Some martial art historians claim that Wang Zongyue taught Wudang to the Chen family, but this cannot be confirmed. On the other hand, the Chen family claims that it was Wang Zongyue who learned T'ai Chi Ch'üan from them.

Yang style (楊家)

The most popular and widespread style (many variations exist).

It was developed in the early 1800s. The founder of Yang style was Yang Luchan (楊露禪), aka Yang Fukui (楊福魁) (1799-1872), who studied under Chen Changxing and later modified Chen style t'ai chi to produce Yang style.

Yang Luchan passed his art to

Cheng Man-ch'ing (Zheng Manqing), a student of Yang Chengfu, shortened and simplified the Yang form, supposedly to emphasise the health benefits and make it more accessible. According to his students, the changes were introduced to make it more practical as a fighting art. Cheng's style is particularly popular in Taiwan, Southeast Asia and the U.S.A (where Cheng spent his final years).

Wu style of Wu Yuxiang (Hao) (武家)

Also called the Hao style, it was founded by Wu Yuxiang (武禹襄) (1813-1880), a student of Yang Luchan. It is an extremely rare style. Wu Yuxiang was apparently a bodyguard at the imperial palace, and combined Yang and Chen style, which he also studied, to form a distinctive style with small movements, highly focused on internal chi movement.

Wu style of Wu Chuanyou (吳家)

Founded by Wu Chuanyou (吳全佑) (1834-1902). Wu style is the second most popular form, after Yang, and emphasises small movements.

Sun style (孫家)

Was developed by Sun Lutang (孫祿堂) (1861-1932), who was expert in all three internal martial arts styles (Xingyi, T'ai Chi and Bagua). He absorbed elements of the Chen, Yang and Wu (Wu Yu Xiang) styles to develop his own style, which is characterized by small circular movements and high stances.

T'ai Chi training and techniques

The term "t'ai chi" is held to be related to the t'ai chi t'u (taijitu), more commonly known as the "yin-yang" diagram. T'ai chi techniques thus balance yin (soft/receptive) and yang (hard/active) principles in a number of ways.

T'ai chi training works on the Taoist principle that in order to become hard, one must first be soft; in order to be fast, one must first be slow; and in order to develop strength, one must cultivate weakness. The core of training is the solo form, a slow sequence of movements which emphasise natural movement and relaxation.

The solo form is essentially a catalog of movements that are practiced individually in application scenarios to prepare for combat. In the Yang Style (Chen Man-Ch'ing via Waysun Liao), the form is divided into three sections. The first section is for dealing with opponents, attacks or energy coming from the four cardinal directions (North, South, East & West). The second section is about energy coming from the four oblique angles (The four corners) and the third section is circular tying all the angles and directions into a circular flow, for dealing with multiple energies or opponents.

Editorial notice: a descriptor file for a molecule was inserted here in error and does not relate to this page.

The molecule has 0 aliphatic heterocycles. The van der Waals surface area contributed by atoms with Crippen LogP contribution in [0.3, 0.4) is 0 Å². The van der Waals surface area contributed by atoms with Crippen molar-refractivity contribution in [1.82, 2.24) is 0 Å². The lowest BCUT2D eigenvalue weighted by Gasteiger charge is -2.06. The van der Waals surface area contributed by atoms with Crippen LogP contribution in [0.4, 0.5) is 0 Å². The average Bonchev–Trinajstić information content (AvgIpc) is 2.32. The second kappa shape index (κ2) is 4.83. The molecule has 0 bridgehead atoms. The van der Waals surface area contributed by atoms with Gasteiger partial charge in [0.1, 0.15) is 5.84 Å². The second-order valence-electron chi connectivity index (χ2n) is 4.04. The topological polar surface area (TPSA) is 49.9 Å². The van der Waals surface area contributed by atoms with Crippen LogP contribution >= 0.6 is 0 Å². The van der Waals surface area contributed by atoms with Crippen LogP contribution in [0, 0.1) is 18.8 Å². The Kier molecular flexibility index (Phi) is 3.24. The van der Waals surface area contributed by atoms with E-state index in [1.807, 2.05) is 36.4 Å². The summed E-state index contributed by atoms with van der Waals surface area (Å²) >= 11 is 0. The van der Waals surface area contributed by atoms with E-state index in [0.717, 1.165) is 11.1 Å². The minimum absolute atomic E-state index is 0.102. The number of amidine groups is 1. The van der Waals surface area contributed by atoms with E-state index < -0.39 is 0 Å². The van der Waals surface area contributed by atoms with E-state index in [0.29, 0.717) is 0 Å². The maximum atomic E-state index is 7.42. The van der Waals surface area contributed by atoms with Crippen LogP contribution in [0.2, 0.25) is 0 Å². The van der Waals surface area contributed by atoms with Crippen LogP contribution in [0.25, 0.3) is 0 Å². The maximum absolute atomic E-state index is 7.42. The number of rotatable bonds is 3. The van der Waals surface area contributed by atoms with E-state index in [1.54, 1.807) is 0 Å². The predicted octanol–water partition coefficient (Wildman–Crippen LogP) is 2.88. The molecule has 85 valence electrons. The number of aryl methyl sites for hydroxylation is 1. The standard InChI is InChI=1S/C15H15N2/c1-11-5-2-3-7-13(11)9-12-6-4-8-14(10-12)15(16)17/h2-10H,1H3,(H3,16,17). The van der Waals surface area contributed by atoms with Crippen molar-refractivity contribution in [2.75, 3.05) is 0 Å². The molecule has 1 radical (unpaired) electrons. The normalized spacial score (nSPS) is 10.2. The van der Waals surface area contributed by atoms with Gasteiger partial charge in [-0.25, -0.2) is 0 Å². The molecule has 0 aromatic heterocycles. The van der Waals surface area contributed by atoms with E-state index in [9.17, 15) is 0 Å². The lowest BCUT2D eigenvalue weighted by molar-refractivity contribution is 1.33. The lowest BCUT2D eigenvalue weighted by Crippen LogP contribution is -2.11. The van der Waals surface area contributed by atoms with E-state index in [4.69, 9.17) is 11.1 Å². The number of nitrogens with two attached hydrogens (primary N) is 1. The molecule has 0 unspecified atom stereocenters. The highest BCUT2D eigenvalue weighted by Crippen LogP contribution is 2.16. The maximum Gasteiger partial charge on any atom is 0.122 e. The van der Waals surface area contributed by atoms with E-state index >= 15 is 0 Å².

Other training exercises include:

  • weapon forms employing the straight sword (jian), a heavier curved sword (dao, which is actually considered a big knife), fan, staff (bo), and spear. Less commonly known weapons still in use are the cane, nunchaku, Sai swords, rope-dart, tri-sectional staff and steel-whip.
  • a two-person form (san shou);
  • "pushing hands" (t'ui shou / tuishou) - an exercise in which partners attempt to push each other to upset the opponent's balance.
  • breathing exercises (ch'i kung / qigong) to develop ch'i (qi) or internal energy. These are often taught as a completely separate system.

T'ai Chi combat techniques are similar to those found in other Chinese martial arts, with an emphasis on close physical proximity and fluid responsiveness. Pushes and open hand strikes are more common than punches, and kicks are usually to the legs and lower torso. Elbows and shoulders are commonly used to strike, and there are a number of locks (chin na), particularly applied to put pressure on the opponent's elbows. Despite its "soft" image, t'ai chi techniques can be lethal or incapacitating, with strikes to the eyes, throat, heart, and groin commonly used. However, most T'ai Chi forms are both trained and physically designed to be employed for defense. Recently there has been some divergence between those who practice T'ai Chi as a combat technique, and those who are more interested in its benefits to physical and mental health.

See also: Qi, Qigong, Taiji




copyright 2004 FactsAbout.com